Premature labor is also called preterm labor. It’s when your body starts getting ready for birth too early in your pregnancy. Labor is premature if it starts more than three weeks before your due date.
Prematurity can cause problems for babies all throughout their lives. The earlier a baby is born, the more likely he is to have health problems. Some of these problems may not show up for several years, even into adulthood. Finding and treating health problems as early as possible and preventing premature birth overall, can help babies lead longer, healthier lives.
For some women, the signs and symptoms of preterm labor are unmistakable. For others, they’re more subtle. During pregnancy, be on the lookout for:
- Regular or frequent painful contractions — a tightening sensation in the abdomen
- Constant low, dull backache
- A sensation of pelvic or lower abdominal pressure
- Mild abdominal cramps
- Vaginal spotting or bleeding
- Watery vaginal discharge (water breaking) — in a gush or a trickle
- A change in vaginal discharge
Can premature birth affect a baby’s health?
Yes. Experts say premature birth can lead to long-term intellectual and developmental disabilities for babies. These are problems with how the brain works. They can cause a person to have trouble or delays in:
- Physical development
- Communicating with others
- Getting along with others
- Taking care of himself
Some long-term disabilities caused by premature birth include:
- Behavior problems, including attention deficit hyperactivity disorder (also called ADHD) and anxiety
- Neurological disorders, like cerebral palsy, that affect the brain, spinal cord and nerves throughout the body
- Autism, a group of disorders that affect a child’s speech, social skills, and behavior
In the U.S., prematurity is the number one killer of babies, and those born even a few weeks early have higher rates of illness and hospitalization compared to full-term newborns. In addition to the toll on families, economic costs for prematurity are estimated at more than $26 billion annually by the National Academy of Medicine.
Since 2010, the Anthem Foundation has provided more than $4.3 million in grant funding to the March of Dimes to scale up and implement several programs that encourage and facilitate first-trimester prenatal care and help at-risk mothers commit to behaviors that reduce the numbers of low-birthweight babies. These programs include quality improvement initiatives related to the elimination of early elective deliveries, smoking cessation, Healthy Babies are Worth the Wait Community Programs, groups of prenatal care model and more.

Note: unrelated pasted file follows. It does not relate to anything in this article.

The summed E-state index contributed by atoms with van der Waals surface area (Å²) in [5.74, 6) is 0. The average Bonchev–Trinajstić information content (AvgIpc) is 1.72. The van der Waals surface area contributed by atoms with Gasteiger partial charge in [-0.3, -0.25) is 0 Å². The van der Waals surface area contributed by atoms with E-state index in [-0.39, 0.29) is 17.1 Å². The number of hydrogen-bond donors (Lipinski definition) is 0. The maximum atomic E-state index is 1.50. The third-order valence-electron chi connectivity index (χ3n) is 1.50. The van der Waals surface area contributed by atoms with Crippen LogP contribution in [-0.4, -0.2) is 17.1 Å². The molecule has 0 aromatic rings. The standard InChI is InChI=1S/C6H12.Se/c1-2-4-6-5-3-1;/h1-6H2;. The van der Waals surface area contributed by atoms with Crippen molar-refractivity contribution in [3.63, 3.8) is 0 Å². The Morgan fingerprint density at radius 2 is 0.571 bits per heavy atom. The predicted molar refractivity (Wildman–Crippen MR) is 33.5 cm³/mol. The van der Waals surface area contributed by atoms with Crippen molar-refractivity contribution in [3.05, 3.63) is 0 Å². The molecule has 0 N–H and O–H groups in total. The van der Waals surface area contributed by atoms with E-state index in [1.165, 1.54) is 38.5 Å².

The Anthem Foundation focuses its funding on strategic initiatives that address and provide innovative solutions to health care challenges, as well as promoting the Healthy Generations Program, a multi-generational initiative that targets specific disease states and medical conditions. These disease states and medical conditions include prenatal care in the first trimester, low birth weight babies, cardiac morbidity rates, long term activities that decrease obesity and increase physical activity, diabetes prevalence in adult populations, adult pneumococcal and influenza vaccinations and smoking cessation. The Foundation also coordinates the company’s year-round Associate Giving program which provides a 50 percent match of associates’ pledges, as well as its Volunteer Time Off and Dollars for Doers community service programs.
To learn more about the Anthem Foundation, please visit http://www.anthem.foundation
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